A non-governmental organization, the Maritime Industry Advocacy Initiatives is at loggerhead with two other groups, Pan-Niger Delta Forum and the United Niger Delta Energy Development Security Strategy over the ownership of the Nigeria Maritime Administration and Safety Agency floating dock.
While PANDEF and UNDEDSS claim that the modular dry dock was specifically designed for the Niger Delta region and had been lying unused in the Lagos waters, MAIN said the floating dock was not the property of the Niger Delta.
MAIN also punctured PANDEF AND UNDEDSS’ claim that the benefits of the dry dock to the Niger Delta region would be immeasurable, considering the presence of the Nigerian Maritime University.
MAIN in a statement on Sunday signed by the Executive Director, Sesan Onileimo, insisted that while the two groups which were represented by the Niger Delta voice were entitled to their opinions, it was “misleading and self-serving to solely ascribe the ownership of national assets and institutions to a region or a tribe.”
The statement read in part, “For the avoidance of doubt, the Maritime University in Okerenkoko is not a Niger Delta asset, neither is the NIMASA floating dry dock. They are national assets.
“As a maritime industry non-government organization, whose main interest is the Nigerian maritime industry, MAIN wishes to remind the two Niger Delta interest groups that the Nigerian maritime industry is not rooted or domiciled exclusively in the Delta region.
“Have they forgotten that the NIMASA floating dry dock was acquired with the resources of Nigeria? Yes, it is true that it was conceived during the headship of an Ijaw man from Niger Delta; in the person of Mr Ziakede Patrick Akpobolokemi, and the magnificent facility arrived in Nigeria during the tenure of his successor; also a Niger Delta son; Dr Dakuku Adolphus Peterside.”
The group pointed out that the argument of PANDEF and UNDEDSS rekindles the fear that was expressed by those who were opposed to the establishment of the Maritime University in Okerenkoko.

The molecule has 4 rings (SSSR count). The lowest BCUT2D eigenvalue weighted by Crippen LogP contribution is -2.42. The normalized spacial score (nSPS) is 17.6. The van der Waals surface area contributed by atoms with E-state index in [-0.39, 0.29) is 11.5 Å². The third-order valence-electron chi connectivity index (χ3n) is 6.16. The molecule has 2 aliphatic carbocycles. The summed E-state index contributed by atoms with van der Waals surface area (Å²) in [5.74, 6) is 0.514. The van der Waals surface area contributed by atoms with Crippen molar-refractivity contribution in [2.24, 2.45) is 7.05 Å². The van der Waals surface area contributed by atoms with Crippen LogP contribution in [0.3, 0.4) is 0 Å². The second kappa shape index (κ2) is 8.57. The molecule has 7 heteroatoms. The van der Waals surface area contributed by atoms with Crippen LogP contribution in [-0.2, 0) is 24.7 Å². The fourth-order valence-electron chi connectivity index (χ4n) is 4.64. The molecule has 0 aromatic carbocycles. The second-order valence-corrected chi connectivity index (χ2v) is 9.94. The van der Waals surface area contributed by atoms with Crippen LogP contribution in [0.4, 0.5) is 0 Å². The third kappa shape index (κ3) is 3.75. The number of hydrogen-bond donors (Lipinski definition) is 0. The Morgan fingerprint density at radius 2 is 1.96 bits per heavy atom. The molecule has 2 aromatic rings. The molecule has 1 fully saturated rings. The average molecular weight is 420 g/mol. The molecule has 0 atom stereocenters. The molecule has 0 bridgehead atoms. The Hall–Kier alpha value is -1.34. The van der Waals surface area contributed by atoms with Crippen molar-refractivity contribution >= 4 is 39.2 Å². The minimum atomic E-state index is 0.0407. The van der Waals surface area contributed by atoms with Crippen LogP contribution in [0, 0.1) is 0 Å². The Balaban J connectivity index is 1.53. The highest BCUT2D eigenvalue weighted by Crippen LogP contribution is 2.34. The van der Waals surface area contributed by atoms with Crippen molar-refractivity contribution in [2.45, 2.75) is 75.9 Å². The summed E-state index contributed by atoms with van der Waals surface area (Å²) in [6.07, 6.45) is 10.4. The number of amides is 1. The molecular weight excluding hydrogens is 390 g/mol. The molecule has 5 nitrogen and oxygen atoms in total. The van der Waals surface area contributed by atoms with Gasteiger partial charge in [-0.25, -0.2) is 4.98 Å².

“They had expressed fear that the university may be indigenized as a Niger Delta asset. It does appear that they were quite right,” MAIN said.
It added, “It is a known fact that it is the same ethnocentric mindset that almost killed a national institution called Maritime Academy of Nigeria, which is located in Oron, Akwa Ibom state.
“MAIN recalls that, at a point, the indigenes of MAN Oron insisted that the Rector must either be an indigene of Oron or an indigene of Akwa Ibom state. This is in addition to the demand for preferential admission quota for Oron and Akwa Ibom youths and employment quota for its indigenes.
“It is rather sad that the two Niger Delta groups are already linking the existence of the Nigerian Maritime University in Delta state to the anticipated relocation of the NIMASA modular dry dock to Okerenkoko; the site of the University.
“We think that, rather than push for the ‘domestication’ of both the Nigerian Maritime University and the NIMASA dry dock in the Niger Delta, both PANDEF and UNDEDSS should work for and indeed encourage the viability of the two Nigerian assets within the larger context of a viable Nigerian maritime industry.”
According to MAIN, the NIMASA facility was conceived as a money-yielding asset, adding that it was expected that, once the dry dock is commissioned, Nigerian shipowners and their foreign counterparts would no longer need to take their vessels outside the country for dry docking.
It stated, “Nigeria loses as much as US$100m annually because shipowners who would ordinarily dry dock their vessels in-country, take them to neighbouring countries where such facilities are available.
“While it is true that, one of the value adding components of the NIMASA dry dock is that it would be available as a training facility for the students of the Nigerian Maritime University, Okerenkoko and other maritime institutions in the country, it is a blatant misinformation that it is to be domiciled in the Niger Delta.